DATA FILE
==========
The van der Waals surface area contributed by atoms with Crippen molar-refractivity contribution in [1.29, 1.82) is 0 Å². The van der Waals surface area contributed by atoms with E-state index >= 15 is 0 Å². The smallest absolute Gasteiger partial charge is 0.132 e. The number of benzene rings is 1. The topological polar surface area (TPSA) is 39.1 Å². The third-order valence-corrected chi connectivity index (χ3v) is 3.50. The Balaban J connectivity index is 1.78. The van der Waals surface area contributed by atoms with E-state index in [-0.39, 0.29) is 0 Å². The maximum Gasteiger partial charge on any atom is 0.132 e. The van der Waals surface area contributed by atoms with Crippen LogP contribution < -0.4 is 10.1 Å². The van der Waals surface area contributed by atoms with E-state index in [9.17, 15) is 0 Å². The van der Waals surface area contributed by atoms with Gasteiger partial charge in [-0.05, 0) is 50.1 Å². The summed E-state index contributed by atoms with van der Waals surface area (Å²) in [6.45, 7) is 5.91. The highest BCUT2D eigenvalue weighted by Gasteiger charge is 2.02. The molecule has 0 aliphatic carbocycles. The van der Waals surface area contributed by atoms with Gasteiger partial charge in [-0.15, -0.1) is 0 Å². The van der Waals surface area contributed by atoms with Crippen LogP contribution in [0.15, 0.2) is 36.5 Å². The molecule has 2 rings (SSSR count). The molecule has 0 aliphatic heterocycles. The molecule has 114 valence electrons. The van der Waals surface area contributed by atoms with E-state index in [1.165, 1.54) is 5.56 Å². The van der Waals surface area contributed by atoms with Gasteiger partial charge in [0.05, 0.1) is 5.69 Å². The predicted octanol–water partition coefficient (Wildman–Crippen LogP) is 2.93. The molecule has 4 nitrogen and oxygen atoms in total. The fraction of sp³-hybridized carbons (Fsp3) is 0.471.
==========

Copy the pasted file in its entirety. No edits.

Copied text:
The van der Waals surface area contributed by atoms with Crippen molar-refractivity contribution in [1.29, 1.82) is 0 Å². The van der Waals surface area contributed by atoms with E-state index >= 15 is 0 Å². The smallest absolute Gasteiger partial charge is 0.132 e. The number of benzene rings is 1. The topological polar surface area (TPSA) is 39.1 Å². The third-order valence-corrected chi connectivity index (χ3v) is 3.50. The Balaban J connectivity index is 1.78. The van der Waals surface area contributed by atoms with E-state index in [-0.39, 0.29) is 0 Å². The maximum Gasteiger partial charge on any atom is 0.132 e. The van der Waals surface area contributed by atoms with Crippen LogP contribution < -0.4 is 10.1 Å². The van der Waals surface area contributed by atoms with E-state index in [9.17, 15) is 0 Å². The van der Waals surface area contributed by atoms with Gasteiger partial charge in [-0.05, 0) is 50.1 Å². The summed E-state index contributed by atoms with van der Waals surface area (Å²) in [6.45, 7) is 5.91. The highest BCUT2D eigenvalue weighted by Gasteiger charge is 2.02. The molecule has 0 aliphatic carbocycles. The van der Waals surface area contributed by atoms with Gasteiger partial charge in [-0.15, -0.1) is 0 Å². The van der Waals surface area contributed by atoms with Crippen LogP contribution in [0.15, 0.2) is 36.5 Å². The molecule has 2 rings (SSSR count). The molecule has 0 aliphatic heterocycles. The molecule has 114 valence electrons. The van der Waals surface area contributed by atoms with E-state index in [1.165, 1.54) is 5.56 Å². The van der Waals surface area contributed by atoms with Gasteiger partial charge in [0.05, 0.1) is 5.69 Å². The predicted octanol–water partition coefficient (Wildman–Crippen LogP) is 2.93. The molecule has 4 nitrogen and oxygen atoms in total. The fraction of sp³-hybridized carbons (Fsp3) is 0.471.